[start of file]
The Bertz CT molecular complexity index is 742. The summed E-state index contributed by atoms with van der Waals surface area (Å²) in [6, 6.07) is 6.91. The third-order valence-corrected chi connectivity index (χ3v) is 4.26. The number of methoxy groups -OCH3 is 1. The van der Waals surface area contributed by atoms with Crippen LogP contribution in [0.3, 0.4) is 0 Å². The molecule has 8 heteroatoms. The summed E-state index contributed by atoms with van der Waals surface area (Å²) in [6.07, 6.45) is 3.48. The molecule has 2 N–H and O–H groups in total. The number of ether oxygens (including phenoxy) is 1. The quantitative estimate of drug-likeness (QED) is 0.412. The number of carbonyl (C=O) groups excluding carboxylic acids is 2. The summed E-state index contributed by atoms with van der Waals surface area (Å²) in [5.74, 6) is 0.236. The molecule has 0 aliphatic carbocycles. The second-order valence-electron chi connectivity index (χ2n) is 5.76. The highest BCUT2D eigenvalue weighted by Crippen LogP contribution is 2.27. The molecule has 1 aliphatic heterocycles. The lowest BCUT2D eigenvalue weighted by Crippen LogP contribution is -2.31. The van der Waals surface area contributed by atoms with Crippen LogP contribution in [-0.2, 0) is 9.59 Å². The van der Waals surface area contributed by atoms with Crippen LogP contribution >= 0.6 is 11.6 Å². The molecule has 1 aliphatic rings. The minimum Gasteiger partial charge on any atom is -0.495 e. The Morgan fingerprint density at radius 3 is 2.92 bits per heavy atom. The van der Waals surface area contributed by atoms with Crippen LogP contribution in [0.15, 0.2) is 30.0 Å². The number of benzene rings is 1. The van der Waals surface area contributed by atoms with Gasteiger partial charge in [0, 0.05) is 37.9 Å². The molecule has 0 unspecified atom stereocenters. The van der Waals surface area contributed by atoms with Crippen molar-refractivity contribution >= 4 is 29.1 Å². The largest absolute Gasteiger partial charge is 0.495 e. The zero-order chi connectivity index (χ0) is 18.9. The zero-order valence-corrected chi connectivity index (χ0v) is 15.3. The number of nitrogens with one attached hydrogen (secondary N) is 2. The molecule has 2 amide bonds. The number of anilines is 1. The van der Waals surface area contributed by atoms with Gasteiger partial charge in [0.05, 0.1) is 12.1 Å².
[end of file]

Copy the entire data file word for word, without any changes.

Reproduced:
The Bertz CT molecular complexity index is 742. The summed E-state index contributed by atoms with van der Waals surface area (Å²) in [6, 6.07) is 6.91. The third-order valence-corrected chi connectivity index (χ3v) is 4.26. The number of methoxy groups -OCH3 is 1. The van der Waals surface area contributed by atoms with Crippen LogP contribution in [0.3, 0.4) is 0 Å². The molecule has 8 heteroatoms. The summed E-state index contributed by atoms with van der Waals surface area (Å²) in [6.07, 6.45) is 3.48. The molecule has 2 N–H and O–H groups in total. The number of ether oxygens (including phenoxy) is 1. The quantitative estimate of drug-likeness (QED) is 0.412. The number of carbonyl (C=O) groups excluding carboxylic acids is 2. The summed E-state index contributed by atoms with van der Waals surface area (Å²) in [5.74, 6) is 0.236. The molecule has 0 aliphatic carbocycles. The second-order valence-electron chi connectivity index (χ2n) is 5.76. The highest BCUT2D eigenvalue weighted by Crippen LogP contribution is 2.27. The molecule has 1 aliphatic heterocycles. The lowest BCUT2D eigenvalue weighted by Crippen LogP contribution is -2.31. The van der Waals surface area contributed by atoms with Crippen LogP contribution in [-0.2, 0) is 9.59 Å². The van der Waals surface area contributed by atoms with Crippen LogP contribution >= 0.6 is 11.6 Å². The molecule has 1 aliphatic rings. The minimum Gasteiger partial charge on any atom is -0.495 e. The Morgan fingerprint density at radius 3 is 2.92 bits per heavy atom. The van der Waals surface area contributed by atoms with Crippen LogP contribution in [0.15, 0.2) is 30.0 Å². The number of benzene rings is 1. The van der Waals surface area contributed by atoms with Gasteiger partial charge in [0, 0.05) is 37.9 Å². The molecule has 0 unspecified atom stereocenters. The van der Waals surface area contributed by atoms with Crippen molar-refractivity contribution >= 4 is 29.1 Å². The largest absolute Gasteiger partial charge is 0.495 e. The zero-order chi connectivity index (χ0) is 18.9. The zero-order valence-corrected chi connectivity index (χ0v) is 15.3. The number of nitrogens with one attached hydrogen (secondary N) is 2. The molecule has 2 amide bonds. The number of anilines is 1. The van der Waals surface area contributed by atoms with Gasteiger partial charge in [0.05, 0.1) is 12.1 Å².